|KEY WORD : art history / crafts|
| A figured
or diagonally-woven twill fabric.
1 The twill form, ayasoshiki 綾組織 or pattern of weaving, shamon soshiki 斜文組織. It is one of the three basic types of weaving, along with plain form, hirasoshiki 平組織, and satin form, shusu soshiki 繻子組織. The twill pattern is woven by passing the weft thread obliquely above or below two or more warp threads. Variants based on the number of threads by-passed are sanmai-aya 三枚綾, yonmai-aya 四枚綾, rokumai-aya 六枚綾, and hachimai-aya 八枚綾. Twilled fabrics are softer than plain fabrics, hiraori 平織, and slightly less shiny than satins, shusuori 繻子織.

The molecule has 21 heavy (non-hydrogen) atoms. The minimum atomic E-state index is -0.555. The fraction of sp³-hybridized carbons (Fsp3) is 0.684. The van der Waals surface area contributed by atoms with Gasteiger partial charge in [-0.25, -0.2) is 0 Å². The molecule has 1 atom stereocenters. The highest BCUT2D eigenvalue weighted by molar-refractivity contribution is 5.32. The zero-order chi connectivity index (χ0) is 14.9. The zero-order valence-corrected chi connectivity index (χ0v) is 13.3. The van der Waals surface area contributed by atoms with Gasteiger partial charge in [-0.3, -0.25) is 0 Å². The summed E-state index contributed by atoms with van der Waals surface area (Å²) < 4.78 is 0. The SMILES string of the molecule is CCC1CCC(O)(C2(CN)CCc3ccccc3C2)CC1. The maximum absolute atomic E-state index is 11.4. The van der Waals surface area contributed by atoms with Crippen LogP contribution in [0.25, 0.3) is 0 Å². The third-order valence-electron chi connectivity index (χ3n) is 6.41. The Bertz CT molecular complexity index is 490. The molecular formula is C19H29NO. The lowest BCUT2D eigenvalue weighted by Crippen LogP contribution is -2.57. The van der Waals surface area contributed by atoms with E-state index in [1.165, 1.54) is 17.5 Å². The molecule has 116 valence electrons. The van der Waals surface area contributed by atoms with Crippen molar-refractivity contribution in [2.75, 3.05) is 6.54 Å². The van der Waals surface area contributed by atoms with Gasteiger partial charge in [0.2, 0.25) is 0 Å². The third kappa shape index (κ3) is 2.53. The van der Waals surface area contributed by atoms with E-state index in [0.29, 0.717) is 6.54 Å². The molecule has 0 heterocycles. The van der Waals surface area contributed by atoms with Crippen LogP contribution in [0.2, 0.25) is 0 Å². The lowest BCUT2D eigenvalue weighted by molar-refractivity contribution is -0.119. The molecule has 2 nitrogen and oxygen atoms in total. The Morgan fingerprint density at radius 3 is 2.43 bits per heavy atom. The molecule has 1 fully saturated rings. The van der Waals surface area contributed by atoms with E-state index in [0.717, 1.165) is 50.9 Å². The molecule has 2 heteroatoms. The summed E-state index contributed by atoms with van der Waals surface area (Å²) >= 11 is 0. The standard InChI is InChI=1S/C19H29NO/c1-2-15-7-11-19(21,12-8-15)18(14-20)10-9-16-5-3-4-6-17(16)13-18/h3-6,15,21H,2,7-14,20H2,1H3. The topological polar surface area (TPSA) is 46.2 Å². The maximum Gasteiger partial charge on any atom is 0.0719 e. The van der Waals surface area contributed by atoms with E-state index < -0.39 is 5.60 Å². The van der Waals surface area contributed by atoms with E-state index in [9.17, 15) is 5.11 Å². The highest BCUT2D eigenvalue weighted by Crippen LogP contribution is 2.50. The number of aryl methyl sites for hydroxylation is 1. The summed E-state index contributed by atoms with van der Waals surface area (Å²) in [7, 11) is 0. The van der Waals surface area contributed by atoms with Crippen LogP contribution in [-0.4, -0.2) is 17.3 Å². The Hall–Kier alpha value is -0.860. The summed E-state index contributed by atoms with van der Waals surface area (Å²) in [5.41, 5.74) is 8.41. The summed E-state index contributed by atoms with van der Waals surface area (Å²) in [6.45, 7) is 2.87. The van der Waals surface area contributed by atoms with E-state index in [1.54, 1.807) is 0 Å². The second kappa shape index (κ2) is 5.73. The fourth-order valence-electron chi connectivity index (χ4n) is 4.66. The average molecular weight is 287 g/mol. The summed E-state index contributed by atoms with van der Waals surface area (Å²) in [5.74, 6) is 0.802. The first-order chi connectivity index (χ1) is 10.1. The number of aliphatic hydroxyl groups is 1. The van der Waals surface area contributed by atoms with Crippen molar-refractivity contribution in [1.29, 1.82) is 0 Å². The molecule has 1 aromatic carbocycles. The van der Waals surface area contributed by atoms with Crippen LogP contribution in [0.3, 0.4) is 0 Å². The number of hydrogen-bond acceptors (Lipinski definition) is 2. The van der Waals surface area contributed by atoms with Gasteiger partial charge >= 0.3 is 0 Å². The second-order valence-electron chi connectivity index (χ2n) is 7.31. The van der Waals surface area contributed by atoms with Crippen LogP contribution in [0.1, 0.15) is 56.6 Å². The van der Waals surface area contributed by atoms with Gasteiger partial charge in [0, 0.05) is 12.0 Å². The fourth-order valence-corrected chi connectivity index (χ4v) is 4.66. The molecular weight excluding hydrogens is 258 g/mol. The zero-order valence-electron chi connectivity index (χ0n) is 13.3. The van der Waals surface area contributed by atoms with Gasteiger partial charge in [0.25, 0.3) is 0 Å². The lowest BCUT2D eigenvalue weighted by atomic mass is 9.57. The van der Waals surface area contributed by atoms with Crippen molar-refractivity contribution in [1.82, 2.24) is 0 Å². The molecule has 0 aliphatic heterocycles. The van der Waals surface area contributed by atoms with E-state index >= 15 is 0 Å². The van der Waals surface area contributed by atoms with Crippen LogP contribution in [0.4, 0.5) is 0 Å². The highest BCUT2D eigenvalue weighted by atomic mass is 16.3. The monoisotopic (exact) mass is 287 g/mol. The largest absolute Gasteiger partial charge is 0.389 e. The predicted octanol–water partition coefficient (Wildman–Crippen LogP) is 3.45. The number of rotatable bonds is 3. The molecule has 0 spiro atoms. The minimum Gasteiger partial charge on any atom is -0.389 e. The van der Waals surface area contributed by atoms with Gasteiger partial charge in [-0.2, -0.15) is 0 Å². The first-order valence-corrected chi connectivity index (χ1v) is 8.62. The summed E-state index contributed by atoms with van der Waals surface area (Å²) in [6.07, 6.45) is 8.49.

2 A type of figured textile, mon-orimono 紋織物, made with different types of weaving for the background and the pattern. This is how the word aya is used in old documents. Of the textiles preserved at Houryuuji 法隆寺, most are hiraji ayamon 平地綾文 with a plain background and twilled patterns. A majority of textiles preserved in the *Shousouin 正倉院 Repository of Toudaiji 東大寺 in Nara, are ayaji ayamon 綾地綾文 with a twill background and twilled patterns. In recent centuries, the term aya generally refers to figured textiles, mon-orimono, or twill form, ayasoshiki. Aya was woven in Japan by the 3c, and was common by the 8c. In early periods, such patterns as simple geometric designs and Chinese lions or flying horses were woven on the flat base.
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